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Benefits of data acquisition for vehicles

Posted: 30 Dec 2014 ?? ?Print Version ?Bookmark and Share

Keywords:data-acquisition systems? eDAQ-lite? V8 engine? engine cranking? engine cranking?

Experienced racers can detect a weak cylinder in an engine from the engine's sound. You can verify that by measuring the engine cranking speed and producing a plot like the one shown in the photo above.

Dead cylinders
To demonstrate a dead cylinder, I made two sets of engine cranking-speed measurements. The first set of measurements came with the engine operating normally. Before making the second set, I removed one spark plug to simulate a dead cylinder. Figure 3 is a plot of these measurements with the two overlaid on one another.

Figure 3: The high pulses in the blue trace indicate a dead cylinder. The red trace shows all cylinders firing.

The red trace shows normal engine operation while the blue trace shows the engine operating with a dead cylinder. When the dead cylinder approaches TDC (top dead centre), the engine speed increases instead of decreasing as normal. The speed increase is caused by a lack of resistance from air compression. Furthermore, the mean cranking speed was approximately 10 rpm higher for the engine with the dead cylinder, which explains why the two traces don't line up.

Another way to analyse the performance of the engine is to perform a frequency analysis of the engine speed signal (figure 4). The most significant frequency is 10Hz, which is equivalent to the firing frequency of an 8-cylinder, 4-stroke engine at 150 rpm. It's called the 4th-order effect because it occurs four times for each crankshaft revolution.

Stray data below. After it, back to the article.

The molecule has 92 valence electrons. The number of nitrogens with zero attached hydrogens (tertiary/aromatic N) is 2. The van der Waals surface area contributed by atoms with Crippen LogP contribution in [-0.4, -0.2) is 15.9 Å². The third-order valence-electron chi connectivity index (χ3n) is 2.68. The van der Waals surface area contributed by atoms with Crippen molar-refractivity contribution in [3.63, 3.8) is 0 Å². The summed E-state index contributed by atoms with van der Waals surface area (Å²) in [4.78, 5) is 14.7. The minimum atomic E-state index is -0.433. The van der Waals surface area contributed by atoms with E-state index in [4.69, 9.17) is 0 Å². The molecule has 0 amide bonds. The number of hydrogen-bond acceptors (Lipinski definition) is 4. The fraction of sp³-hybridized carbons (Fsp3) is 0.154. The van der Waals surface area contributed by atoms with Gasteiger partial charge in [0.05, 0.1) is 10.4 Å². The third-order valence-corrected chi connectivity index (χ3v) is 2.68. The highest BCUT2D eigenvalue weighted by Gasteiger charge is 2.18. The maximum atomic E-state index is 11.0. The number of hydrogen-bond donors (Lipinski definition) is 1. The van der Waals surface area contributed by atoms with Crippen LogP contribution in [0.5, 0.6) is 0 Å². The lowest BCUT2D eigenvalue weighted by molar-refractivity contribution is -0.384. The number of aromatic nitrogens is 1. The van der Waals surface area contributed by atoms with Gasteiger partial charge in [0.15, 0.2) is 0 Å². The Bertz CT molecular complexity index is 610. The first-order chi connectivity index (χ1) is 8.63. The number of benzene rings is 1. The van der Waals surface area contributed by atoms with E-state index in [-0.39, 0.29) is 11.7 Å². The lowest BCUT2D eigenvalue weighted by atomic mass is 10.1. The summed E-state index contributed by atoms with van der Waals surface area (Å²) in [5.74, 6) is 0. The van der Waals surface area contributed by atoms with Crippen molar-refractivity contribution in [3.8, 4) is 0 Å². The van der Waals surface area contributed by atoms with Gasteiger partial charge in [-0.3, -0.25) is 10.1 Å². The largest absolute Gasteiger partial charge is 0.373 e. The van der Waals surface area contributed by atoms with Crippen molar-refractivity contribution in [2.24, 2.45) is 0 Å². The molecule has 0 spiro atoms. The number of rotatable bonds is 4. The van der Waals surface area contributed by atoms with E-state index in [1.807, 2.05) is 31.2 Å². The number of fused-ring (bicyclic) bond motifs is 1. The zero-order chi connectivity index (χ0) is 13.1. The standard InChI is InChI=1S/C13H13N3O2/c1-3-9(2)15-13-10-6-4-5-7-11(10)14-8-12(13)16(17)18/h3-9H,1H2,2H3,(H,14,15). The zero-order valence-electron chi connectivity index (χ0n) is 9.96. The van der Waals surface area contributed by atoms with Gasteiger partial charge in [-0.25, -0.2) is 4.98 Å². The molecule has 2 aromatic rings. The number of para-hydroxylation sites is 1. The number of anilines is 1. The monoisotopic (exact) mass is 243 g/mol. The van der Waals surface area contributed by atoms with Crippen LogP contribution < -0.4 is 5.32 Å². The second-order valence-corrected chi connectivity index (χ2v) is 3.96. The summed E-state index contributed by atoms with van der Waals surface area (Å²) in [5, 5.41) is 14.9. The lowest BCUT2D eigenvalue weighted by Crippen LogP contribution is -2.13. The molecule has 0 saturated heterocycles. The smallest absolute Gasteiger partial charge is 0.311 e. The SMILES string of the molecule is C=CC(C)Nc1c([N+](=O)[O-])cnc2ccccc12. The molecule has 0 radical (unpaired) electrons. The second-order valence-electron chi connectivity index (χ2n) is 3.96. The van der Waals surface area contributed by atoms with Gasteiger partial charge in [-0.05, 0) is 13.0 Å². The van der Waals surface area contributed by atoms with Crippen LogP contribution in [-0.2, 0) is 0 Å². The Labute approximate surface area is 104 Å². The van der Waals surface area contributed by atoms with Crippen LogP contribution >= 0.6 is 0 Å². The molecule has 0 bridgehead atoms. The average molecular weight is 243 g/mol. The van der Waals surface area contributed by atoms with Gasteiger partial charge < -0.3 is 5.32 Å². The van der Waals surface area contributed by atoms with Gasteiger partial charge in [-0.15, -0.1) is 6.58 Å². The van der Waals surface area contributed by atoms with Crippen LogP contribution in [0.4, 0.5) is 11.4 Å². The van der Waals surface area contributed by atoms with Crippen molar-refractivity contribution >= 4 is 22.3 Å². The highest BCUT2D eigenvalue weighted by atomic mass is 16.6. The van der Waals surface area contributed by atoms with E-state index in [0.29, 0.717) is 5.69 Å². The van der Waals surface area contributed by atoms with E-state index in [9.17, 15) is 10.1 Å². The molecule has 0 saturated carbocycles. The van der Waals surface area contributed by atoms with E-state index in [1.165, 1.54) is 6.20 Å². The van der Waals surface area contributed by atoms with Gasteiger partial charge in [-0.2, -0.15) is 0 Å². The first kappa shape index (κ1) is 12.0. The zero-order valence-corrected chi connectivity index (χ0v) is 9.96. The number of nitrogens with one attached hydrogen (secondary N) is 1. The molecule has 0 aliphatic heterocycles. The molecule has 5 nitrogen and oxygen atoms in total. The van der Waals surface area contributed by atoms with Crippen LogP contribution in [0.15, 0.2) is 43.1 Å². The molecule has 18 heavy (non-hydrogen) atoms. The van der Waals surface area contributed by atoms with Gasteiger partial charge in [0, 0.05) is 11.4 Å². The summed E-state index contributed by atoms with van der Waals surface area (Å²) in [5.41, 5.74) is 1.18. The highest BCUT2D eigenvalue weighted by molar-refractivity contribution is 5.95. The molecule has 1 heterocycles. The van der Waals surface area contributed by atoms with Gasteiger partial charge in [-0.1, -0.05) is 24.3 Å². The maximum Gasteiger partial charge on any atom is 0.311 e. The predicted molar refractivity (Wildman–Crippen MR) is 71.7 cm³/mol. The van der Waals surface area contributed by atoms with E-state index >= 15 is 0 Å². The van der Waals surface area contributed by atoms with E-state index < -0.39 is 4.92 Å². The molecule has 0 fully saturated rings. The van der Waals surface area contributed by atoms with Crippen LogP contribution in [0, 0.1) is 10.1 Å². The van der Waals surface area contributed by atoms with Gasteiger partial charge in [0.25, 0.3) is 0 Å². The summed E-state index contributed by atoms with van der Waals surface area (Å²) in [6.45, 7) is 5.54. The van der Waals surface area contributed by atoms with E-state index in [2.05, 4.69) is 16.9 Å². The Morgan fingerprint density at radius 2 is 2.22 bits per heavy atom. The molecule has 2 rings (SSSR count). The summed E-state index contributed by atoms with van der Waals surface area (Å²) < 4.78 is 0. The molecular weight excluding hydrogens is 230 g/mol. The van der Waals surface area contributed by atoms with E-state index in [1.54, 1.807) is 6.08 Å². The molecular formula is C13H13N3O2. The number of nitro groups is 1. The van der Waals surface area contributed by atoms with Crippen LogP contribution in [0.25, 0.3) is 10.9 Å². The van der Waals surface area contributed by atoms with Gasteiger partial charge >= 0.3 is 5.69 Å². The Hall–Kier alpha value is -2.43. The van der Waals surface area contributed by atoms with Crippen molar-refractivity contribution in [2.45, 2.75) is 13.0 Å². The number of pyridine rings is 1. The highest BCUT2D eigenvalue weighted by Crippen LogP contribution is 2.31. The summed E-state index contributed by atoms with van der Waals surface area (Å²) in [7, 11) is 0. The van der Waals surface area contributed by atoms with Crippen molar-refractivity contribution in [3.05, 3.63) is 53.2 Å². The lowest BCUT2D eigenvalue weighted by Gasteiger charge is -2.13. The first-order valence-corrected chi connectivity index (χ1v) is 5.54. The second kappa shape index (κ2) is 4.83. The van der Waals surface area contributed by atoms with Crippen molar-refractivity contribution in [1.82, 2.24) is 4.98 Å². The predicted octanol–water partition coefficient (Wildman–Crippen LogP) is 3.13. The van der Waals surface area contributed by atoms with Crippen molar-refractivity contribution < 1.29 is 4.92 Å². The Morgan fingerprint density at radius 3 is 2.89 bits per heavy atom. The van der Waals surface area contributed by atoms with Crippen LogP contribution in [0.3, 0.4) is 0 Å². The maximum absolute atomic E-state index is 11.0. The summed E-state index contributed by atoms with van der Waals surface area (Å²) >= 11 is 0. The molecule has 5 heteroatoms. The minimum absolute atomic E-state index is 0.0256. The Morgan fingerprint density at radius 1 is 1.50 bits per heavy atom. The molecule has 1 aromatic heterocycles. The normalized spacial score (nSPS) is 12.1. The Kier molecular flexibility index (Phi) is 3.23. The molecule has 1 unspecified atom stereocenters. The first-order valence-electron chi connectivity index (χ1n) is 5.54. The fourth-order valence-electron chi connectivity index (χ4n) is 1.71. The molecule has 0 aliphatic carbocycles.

Figure 4: Frequency analysis shows the firing frequency of an engine.

The second most significant frequency component occurs at 20Hz, frequency component is an 8th-order effect, caused by the dynamics of the engine's eight cylinders. These dynamic effects occur because the crankshaft speed slows during each cylinder compression. Although these dynamic variations are common, they can possibly be reduced by adding more inertia to the flywheel/torque convertor assembly.

Through my investigations, I found that the average cranking speed of 150 rpm might be too slow to achieve good start-ups. At this point, there are several things you can do to increase cranking speed:

???Install a more powerful starter motor
???Increase battery power
???Use larger battery cables to avoid voltage drops
???Ensure that there is a solid ground from battery to starter

Avoid kickbacks
One of my goals was to reduce the possibility of "kickback," which occurs because racing engines have lower cranking speeds (about 150 rpm), larger displacements, higher compression, and more advance timing than production engines. When a cylinder fires, there is a potential for the crankshaft to turn backwards, hence kicking the flywheel teeth into the starter motor pinion and possibly damaging the gear teeth.

The parameters listed above can be modified to help prevent kickback, but doing so can reduce engine power. From experience and data analysis, I've found that if I back off the ignition timing by a couple of degrees, while at the same time allowing the engine to reach full cranking speed before powering the ignition system, I can significantly reduce the number of kickbacks.

About the authors
Ray Thompson has a Masters degree in Mechanical Engineering. He retired from John Deere after 36 years of design and testing of agricultural tractors. Ray also has over 35 years of experience as a drag racer. The drag racing experience has been in 12 second street cars, 9 second chassis cars, and 7 second dragsters. In an effort to combine these two passions, "Thompson Engineering and Racing" was created with the focus of applying the engineering knowledge to drag racing vehicles.


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